When I wrote about my struggle with depression, and eventual departure from dance because of it, I expected criticism. I was prepared to be challenged. But much to my relief, and horror, dancers from all over the world responded with support and stories of solidarity. The most critical response I saw was this one:
"Dance isn't for everyone."
This may as well be a mantra in the dance world. We have become entrenched in the Darwinian notion that the emotionally weak will be weeded out. There is no room for them anyway.
Growing up in a family-owned dance studio in Missouri had its perks for tap dancer Anthony Russo. But it also earned him constant taunting, especially in high school.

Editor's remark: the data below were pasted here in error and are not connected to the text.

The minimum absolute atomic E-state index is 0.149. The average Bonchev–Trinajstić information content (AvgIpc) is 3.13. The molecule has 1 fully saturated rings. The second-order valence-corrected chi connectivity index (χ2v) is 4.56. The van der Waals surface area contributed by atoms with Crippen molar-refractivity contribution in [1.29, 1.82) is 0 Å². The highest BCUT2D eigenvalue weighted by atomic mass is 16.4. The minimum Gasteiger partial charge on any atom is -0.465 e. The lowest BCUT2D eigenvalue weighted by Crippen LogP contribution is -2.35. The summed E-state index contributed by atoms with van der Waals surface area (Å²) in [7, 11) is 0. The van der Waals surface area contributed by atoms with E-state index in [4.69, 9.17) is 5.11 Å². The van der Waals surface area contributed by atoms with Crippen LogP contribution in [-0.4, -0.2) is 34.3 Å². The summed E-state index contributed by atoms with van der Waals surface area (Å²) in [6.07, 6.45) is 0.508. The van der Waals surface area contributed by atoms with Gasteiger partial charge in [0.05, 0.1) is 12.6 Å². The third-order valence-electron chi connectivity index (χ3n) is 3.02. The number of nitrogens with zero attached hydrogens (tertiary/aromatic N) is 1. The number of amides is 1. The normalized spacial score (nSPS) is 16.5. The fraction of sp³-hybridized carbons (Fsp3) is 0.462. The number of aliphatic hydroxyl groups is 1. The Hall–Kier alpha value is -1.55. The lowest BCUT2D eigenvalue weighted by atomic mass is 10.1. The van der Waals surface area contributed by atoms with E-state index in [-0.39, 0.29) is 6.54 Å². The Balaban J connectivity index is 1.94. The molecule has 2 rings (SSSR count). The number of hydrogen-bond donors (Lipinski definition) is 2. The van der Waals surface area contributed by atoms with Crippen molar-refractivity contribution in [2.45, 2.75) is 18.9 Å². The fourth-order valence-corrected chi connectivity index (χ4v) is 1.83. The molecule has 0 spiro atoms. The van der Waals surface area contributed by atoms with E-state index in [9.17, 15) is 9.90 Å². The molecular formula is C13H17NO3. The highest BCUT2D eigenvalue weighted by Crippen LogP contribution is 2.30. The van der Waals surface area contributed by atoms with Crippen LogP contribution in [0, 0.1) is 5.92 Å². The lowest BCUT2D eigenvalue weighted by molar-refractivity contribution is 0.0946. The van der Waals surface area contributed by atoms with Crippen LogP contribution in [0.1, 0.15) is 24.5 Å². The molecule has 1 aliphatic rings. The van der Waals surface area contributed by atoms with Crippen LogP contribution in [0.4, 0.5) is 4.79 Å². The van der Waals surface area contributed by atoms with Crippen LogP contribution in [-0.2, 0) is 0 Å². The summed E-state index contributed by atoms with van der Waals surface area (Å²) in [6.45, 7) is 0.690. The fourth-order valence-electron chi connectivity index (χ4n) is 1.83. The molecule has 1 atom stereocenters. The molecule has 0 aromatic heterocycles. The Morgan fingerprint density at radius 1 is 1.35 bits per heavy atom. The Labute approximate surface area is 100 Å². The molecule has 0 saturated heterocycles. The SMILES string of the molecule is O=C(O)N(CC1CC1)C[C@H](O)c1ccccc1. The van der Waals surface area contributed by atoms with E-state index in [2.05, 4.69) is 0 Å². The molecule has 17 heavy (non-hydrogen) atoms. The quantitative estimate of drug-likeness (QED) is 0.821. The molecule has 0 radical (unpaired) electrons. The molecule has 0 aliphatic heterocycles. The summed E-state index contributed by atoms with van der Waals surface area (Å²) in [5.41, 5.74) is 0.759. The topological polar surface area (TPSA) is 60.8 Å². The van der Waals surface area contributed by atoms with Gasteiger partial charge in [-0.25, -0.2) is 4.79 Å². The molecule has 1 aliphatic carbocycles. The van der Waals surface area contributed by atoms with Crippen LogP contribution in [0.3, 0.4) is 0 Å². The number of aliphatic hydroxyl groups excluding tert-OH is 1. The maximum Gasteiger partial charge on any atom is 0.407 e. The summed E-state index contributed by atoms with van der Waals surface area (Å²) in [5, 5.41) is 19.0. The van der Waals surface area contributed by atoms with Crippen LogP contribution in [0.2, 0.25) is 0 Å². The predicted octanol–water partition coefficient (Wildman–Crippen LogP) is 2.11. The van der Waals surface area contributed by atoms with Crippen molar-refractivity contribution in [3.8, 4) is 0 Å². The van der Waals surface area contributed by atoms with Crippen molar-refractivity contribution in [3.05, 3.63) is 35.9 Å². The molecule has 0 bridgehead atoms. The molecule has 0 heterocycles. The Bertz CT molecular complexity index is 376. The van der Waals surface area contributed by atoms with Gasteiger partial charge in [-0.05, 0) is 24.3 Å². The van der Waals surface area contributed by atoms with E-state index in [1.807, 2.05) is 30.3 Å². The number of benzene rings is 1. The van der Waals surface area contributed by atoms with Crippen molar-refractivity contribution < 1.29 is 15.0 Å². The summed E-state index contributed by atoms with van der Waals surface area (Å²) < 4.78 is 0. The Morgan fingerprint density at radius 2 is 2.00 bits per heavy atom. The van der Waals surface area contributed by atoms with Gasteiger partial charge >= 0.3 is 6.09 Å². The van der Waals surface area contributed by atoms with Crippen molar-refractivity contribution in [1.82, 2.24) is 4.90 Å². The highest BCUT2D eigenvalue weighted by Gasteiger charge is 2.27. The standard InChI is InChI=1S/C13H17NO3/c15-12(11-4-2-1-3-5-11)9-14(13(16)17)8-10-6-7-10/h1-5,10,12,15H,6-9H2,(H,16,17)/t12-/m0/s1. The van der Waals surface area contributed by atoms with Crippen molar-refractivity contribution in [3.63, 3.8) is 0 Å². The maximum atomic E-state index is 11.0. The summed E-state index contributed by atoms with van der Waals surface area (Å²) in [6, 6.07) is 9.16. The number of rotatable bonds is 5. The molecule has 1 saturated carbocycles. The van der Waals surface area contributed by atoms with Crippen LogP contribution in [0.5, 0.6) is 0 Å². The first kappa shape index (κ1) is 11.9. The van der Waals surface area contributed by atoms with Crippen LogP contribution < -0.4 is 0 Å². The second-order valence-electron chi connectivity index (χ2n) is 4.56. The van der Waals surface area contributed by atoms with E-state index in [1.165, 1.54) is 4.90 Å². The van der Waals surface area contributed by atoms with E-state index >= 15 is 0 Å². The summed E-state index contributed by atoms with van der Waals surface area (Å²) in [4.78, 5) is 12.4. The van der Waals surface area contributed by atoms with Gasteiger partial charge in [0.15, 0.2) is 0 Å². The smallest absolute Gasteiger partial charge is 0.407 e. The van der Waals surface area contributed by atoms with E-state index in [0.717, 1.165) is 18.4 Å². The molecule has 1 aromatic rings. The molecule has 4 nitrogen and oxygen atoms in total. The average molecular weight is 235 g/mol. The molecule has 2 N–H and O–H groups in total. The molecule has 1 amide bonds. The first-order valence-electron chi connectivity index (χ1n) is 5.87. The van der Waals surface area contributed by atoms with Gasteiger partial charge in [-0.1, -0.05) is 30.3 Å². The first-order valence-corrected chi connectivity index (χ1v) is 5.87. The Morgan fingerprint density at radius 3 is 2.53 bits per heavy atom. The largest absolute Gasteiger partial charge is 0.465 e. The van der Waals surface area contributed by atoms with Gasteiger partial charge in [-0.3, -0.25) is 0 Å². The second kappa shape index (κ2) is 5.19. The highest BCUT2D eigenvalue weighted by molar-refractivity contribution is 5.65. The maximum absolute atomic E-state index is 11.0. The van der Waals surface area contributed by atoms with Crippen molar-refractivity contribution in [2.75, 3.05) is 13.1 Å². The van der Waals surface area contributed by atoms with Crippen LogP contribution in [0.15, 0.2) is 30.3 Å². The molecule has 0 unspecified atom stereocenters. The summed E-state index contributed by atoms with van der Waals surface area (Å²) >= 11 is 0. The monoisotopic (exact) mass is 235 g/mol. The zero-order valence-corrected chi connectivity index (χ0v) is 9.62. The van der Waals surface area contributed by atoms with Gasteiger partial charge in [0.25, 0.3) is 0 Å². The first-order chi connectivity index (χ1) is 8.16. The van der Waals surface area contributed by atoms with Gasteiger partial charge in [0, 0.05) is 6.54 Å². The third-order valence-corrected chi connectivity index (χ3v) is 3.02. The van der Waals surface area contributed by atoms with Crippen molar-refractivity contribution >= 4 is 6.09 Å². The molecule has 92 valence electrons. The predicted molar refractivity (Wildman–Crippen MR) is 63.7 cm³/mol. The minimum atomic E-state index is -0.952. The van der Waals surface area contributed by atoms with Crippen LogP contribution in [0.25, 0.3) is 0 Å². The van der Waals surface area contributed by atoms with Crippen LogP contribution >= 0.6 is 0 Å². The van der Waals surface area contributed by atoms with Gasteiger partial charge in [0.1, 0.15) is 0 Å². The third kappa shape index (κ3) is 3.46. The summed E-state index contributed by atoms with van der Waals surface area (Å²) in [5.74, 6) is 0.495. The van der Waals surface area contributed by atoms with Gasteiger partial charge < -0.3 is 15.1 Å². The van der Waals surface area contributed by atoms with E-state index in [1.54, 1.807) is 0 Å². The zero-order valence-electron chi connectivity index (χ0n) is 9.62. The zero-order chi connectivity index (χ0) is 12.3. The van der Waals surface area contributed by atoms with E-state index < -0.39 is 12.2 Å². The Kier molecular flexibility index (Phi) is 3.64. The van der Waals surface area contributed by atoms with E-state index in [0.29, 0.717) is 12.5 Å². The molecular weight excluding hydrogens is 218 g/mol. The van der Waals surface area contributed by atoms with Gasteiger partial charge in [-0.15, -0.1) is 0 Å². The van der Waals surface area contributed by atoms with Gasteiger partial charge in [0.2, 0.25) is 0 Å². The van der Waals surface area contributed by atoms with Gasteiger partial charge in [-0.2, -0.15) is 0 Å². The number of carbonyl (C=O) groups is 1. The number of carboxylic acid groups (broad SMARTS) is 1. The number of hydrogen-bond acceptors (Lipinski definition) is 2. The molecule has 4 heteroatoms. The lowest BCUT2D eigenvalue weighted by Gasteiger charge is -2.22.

"There was a junior in my sophomore year health class who was absolutely relentless," he says. "I'd get tripped on my way to the front of the classroom and he'd say, 'Watch out, twinkle toes.' If I raised my hand and answered a question incorrectly, I'd hear a patronizing 'Nice one, Bojangles.' "
Gina Gibney runs two enormous dance spaces in New York City: Together they contain 23 studios, five performance spaces, a gallery, a conference room, a media lab and more. Gibney is now probably the largest dance center in the country. It's not surprising that Dance Magazine named Gina Gibney one of the most influential people in dance today.
One of the biggest myths about ballet dancers is that they don't eat. While we all know that, yes, there are those who do struggle with body image issues and eating disorders, most healthy dancers love food—and eat plenty of it to fuel their busy schedules.
Luckily for us, they're not afraid to show it: